As the first truly substantial work from Jones and Palin solo, Ripping Yarns becomes the perfect instrument to observe their specific style of comedy without the rest of the group’s influence. Where Eric Idle might be likely to include a bitter barb or refuse to hide his naked disdain for a comedic target, there is a gentleness throughout Ripping Yarns. Where Cleese and Chapman might prefer a tightly scripted, intricate, clockwork approach to the writing of their comedy, Jones and Palin are loose and freewheeling. If they want to take time out to poke fun at the idea of an Arctic explorer lecturing the boys, even though it doesn’t further the narrative, they’ll do it. No, it doesn’t make any sense for Tomkinson to be constructing a full-scale icebreaker in the arts-and-crafts class, but who cares?
In their later years, Jones and Palin would demonstrate their deep love of history — with Palin’s various travel documentaries and books, and Jones’s love of Chaucer and documentaries of his own. With hindsight, it makes perfect sense that for their first solo series together, with the world and the budget of the BBC as their oyster, they would set their sights on satirizing the past.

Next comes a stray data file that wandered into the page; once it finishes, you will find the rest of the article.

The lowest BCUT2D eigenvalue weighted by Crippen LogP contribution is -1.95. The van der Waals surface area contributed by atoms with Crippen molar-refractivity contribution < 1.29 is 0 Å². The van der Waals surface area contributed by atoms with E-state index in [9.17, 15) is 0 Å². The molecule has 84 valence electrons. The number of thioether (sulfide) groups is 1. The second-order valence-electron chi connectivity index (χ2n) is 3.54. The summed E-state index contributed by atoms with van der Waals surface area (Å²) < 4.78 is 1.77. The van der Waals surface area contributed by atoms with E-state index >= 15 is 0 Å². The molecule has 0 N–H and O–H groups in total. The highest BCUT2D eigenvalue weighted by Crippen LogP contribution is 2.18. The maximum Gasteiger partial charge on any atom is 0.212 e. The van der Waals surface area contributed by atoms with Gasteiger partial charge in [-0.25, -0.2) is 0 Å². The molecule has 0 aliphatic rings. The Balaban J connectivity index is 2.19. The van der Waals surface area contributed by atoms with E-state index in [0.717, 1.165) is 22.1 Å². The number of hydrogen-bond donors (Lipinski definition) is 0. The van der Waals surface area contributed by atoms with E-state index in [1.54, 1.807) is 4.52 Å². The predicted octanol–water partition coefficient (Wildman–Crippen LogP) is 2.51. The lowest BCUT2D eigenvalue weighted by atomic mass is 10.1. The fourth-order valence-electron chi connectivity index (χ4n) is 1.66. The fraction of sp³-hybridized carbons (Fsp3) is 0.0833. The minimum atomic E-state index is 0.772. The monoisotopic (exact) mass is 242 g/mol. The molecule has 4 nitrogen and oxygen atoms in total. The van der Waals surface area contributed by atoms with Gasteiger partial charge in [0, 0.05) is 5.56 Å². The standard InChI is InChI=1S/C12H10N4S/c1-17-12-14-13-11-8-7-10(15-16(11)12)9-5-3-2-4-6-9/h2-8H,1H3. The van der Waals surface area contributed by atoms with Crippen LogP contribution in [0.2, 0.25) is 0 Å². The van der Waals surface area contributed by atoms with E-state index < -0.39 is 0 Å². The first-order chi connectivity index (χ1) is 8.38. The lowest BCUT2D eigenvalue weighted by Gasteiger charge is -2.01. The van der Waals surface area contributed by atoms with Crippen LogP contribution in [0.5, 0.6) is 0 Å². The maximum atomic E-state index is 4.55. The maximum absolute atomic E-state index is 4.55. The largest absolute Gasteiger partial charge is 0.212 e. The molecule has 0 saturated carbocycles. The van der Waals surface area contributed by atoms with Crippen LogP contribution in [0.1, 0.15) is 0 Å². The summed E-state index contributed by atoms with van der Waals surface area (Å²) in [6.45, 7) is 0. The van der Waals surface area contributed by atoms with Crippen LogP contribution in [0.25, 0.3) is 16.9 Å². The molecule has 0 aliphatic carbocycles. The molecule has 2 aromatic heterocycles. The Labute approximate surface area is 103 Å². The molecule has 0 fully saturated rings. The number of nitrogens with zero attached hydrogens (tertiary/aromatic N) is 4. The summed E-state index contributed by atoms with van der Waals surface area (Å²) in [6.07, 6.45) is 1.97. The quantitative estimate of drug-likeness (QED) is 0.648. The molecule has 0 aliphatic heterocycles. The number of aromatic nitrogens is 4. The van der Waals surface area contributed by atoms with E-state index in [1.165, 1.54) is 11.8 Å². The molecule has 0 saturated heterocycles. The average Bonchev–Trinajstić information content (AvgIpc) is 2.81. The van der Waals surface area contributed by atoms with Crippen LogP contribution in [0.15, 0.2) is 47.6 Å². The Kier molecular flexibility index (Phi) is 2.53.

Tomkinson’s Schooldays (a parody of the novel Tom Brown’s School Days) aired as a one-off special in January 1976 on BBC2, and while it didn’t get the same ratings as the final season of Flying Circus, it was in the same neighborhood as the premiere of Cleese’s Fawlty Towers, so the Beeb asked for more episodes from the duo. After wrapping this first episode of the show, Jones decided he wanted to remain behind the scenes for Ripping Yarns, as it would now be called. He saw the project as belonging more to Palin, and as evidenced by his directorial stints on Holy Grail and helming Life of Brian alone, he was drifting more and more toward the production side of comedy.